The Innovation and Creative Enterprise (ICE) Professional Diploma Scholarship offer came like an oasis in the midst of an educational decision-making conundrum. Originally, I was set on taking an MBA but put those plans on hold because of how the ICE program seemed to me like a dip into the world of masters with a little more soul. But, before we get to that, let’s backtrack.
The first few years of running a business are the period of a long and hard learning process—a trial by fire. Imagine seeing success float right at the tip of your fingers before a riptide of new problems wrenches you away with your hands having barely brushed its surface. That’s how starting a business feels.
I found myself bobbing in and out of knowing what to do and not knowing anything at all when I started out. I was handling operations and struggling to make it work as the artist inside me slowly shriveled into the ghost of what it once was. But those are the woes and blessings of life—experiencing things that are set to shape who you are to become.
The past year, with me finally working full time in a job that I love, left me yearning for chance to learn and to change the system. Financially, I was better off running a business but mentally and emotionally, I was fulfilled in my creative space. What if there was a way to properly marry the two? Scrap out being a starving artist, forget about being a “soulless” business person—why not try to do both and be happy, and give that chance to other creative people too?
During my business struggles, what kept me fighting on were the people; the business had to succeed to provide them proper job security and help them keep their livelihood. As a creative business person, that became my dream—to do that for other creatives as well.
The ICE Program seemed to be the right stepping stone toward achieving that purpose. It is centered on cultivating and shaping Creative Entrepreneurs—people who invest in creativity and combine creative innovation with their entrepreneurial abilities to develop successful businesses that sustain artistic initiatives—and is the perfect avenue for business-minded artists to expand their learning horizon.
Jim Torres, Kat Mallillin, Gerome Sta. Maria, Cheska Cadorniga, Andrei Nikolai Pamintuan, Genesis Raña, Jun de Leon, Clint Catalan, AJ Dimarucot, David Louise Ouano, Miguel Señires, Chino Carlo Aricaya, Cherry Saculo-Genato, Alison Segarra, Franchesca Casauay, Alee Garibay, Carlos Celdran, Chuck Dela Rama, Tommy Secuya, and Tiffany Neri were among the 20 professional diploma scholars accepted in the program.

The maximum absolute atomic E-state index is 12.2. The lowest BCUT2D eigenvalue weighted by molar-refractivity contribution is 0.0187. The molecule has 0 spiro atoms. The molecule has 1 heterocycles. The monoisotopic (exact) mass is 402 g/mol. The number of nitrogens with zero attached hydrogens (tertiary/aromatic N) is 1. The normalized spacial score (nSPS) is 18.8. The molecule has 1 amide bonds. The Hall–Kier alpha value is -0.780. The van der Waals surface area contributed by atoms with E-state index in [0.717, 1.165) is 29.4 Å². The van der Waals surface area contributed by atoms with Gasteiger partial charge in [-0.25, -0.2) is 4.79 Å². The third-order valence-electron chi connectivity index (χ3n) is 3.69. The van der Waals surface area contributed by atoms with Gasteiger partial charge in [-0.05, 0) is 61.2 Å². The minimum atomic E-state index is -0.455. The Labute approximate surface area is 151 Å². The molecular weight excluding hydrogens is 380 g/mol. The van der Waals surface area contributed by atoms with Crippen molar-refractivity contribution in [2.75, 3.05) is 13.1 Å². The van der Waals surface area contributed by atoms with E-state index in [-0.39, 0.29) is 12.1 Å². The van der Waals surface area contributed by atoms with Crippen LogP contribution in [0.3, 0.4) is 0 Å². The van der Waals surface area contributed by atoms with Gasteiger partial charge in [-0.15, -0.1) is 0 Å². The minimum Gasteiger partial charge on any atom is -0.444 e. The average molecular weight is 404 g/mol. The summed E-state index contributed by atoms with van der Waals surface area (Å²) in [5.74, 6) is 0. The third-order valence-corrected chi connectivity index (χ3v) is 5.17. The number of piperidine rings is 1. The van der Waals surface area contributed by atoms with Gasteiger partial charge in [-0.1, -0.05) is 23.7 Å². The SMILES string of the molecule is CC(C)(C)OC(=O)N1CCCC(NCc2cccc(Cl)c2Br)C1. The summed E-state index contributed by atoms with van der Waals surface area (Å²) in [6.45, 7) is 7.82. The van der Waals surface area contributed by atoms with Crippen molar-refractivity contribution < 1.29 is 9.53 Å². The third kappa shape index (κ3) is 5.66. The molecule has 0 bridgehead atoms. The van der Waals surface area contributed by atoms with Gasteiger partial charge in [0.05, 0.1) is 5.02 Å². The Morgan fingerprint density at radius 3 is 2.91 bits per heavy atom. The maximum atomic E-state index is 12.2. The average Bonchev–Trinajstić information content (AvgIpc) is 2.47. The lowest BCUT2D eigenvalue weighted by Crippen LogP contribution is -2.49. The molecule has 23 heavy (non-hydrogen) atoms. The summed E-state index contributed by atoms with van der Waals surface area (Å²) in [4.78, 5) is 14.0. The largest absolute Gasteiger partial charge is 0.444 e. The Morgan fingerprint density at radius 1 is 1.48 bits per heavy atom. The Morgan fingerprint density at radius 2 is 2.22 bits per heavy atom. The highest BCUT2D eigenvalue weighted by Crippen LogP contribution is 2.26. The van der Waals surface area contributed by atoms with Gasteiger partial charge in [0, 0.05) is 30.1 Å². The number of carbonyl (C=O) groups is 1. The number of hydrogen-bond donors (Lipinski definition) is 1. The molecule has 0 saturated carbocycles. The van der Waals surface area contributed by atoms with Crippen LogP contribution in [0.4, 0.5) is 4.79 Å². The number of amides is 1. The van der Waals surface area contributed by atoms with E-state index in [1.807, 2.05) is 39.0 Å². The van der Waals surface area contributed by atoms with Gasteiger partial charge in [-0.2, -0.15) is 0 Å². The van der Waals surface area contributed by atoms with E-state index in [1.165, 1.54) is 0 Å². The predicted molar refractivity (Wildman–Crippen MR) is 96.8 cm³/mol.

A mere two days of the orientation at Thames left all the people involved absolutely ecstatic for the future they pictured to create together. Different creative communities have to be connected and invested in—and that’s what Thames, Apl de Ap, and all the entities involved were doing—connecting and investing in us.
To build the next generation of creative community leaders in the Philippines, creativity, innovation, and entrepreneurship have to be synergized and directed toward creating social impact. That was what really sold it—the idea of social change.
Most of the time, people further their education to help themselves get ahead of the game. “I need to be smarter, faster, and stronger than everyone else,” is what most people think. It’s all about competition. When I stepped into the classroom, met all these people, and listened to the lecturers and mentors talk, I realized that competition was beyond the question—the end results would be birthed from collaboration. The thinking went more along the lines of, “We need to be smarter, faster, and stronger with everyone else.”
The class projects themselves were geared toward the act of giving rather than receiving. A mentoring project and a creative place-making project—both concrete examples of artistic initiatives to instill positive change and give the community something to hope for.
With all these overwhelming yet inspiring goals in mind, it became clear that although the crown our class would wear was a very unique one, it was one we would wear together. The orientation left me hopeful—with a feeling that these next few months were going to be part of the greatest little victories the creative sector of the Philippines would have.
photos by: Lui Mawis